Westminster Abbey has been Britain’s coronation church since 1066. From William the Conqueror through to Her Majesty Queen Elizabeth II, all but two monarchs have been crowned in the Abbey.
Edward V was presumed murdered in the Tower of London before he could be crowned and Edward VIII abdicated 11 months after succeeding his father.
Since the 14th century every coronation ceremony has followed the same order of service laid down in the Abbey’s magnificent medieval illuminated manuscript, the Liber Regalis, and every ceremony takes place on the Cosmati mosaic pavement.
The Coronation Chair commissioned by Edward I faces the High Altar to symbolise the link between the sovereign and God.
In the 18th and 19th centuries, public spectacle sometimes overshadowed religious significance. At George III's coronation some of the congregation began to eat a meal during the sermon, and George IV's coronation was a great theatrical spectacle but he flatly refused to allow his estranged wife Caroline into the Abbey.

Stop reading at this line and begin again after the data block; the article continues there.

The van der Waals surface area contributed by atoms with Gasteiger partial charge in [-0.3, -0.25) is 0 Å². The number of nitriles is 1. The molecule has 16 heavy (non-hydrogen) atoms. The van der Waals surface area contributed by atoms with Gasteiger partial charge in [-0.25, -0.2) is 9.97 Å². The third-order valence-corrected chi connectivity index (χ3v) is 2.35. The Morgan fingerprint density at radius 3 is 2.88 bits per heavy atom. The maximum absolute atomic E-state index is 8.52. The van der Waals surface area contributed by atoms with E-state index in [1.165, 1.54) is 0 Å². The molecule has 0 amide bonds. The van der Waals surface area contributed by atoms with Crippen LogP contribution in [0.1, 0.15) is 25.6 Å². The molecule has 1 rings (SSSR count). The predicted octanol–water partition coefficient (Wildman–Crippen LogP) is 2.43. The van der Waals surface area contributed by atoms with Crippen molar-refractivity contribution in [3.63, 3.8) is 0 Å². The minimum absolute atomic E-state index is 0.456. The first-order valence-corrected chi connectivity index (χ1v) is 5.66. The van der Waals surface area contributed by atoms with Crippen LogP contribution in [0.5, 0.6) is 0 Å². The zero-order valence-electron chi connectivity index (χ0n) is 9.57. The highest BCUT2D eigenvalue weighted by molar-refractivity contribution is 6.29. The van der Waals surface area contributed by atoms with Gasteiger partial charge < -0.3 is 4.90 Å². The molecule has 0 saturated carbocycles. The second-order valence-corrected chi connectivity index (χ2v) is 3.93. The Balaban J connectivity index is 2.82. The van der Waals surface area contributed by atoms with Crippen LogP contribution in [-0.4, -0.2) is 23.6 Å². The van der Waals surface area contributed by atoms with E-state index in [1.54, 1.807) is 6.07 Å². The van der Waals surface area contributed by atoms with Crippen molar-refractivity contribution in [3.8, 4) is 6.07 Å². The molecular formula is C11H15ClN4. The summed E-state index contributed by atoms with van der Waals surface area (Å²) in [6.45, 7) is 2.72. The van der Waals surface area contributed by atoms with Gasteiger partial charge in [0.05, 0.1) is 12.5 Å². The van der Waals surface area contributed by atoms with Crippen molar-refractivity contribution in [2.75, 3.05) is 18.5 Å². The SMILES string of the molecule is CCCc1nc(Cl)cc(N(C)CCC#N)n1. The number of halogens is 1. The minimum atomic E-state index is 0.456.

William IV had to be persuaded to have a coronation at all and spent so little money that it became known as 'the penny coronation'.
By the time HM Queen Elizabeth II was crowned the world was able to witness her coronation on television.
The biggest challenge we face is maintaining such a large physical collection of material within a historic building – believe it or not, there’s just not enough space for it all.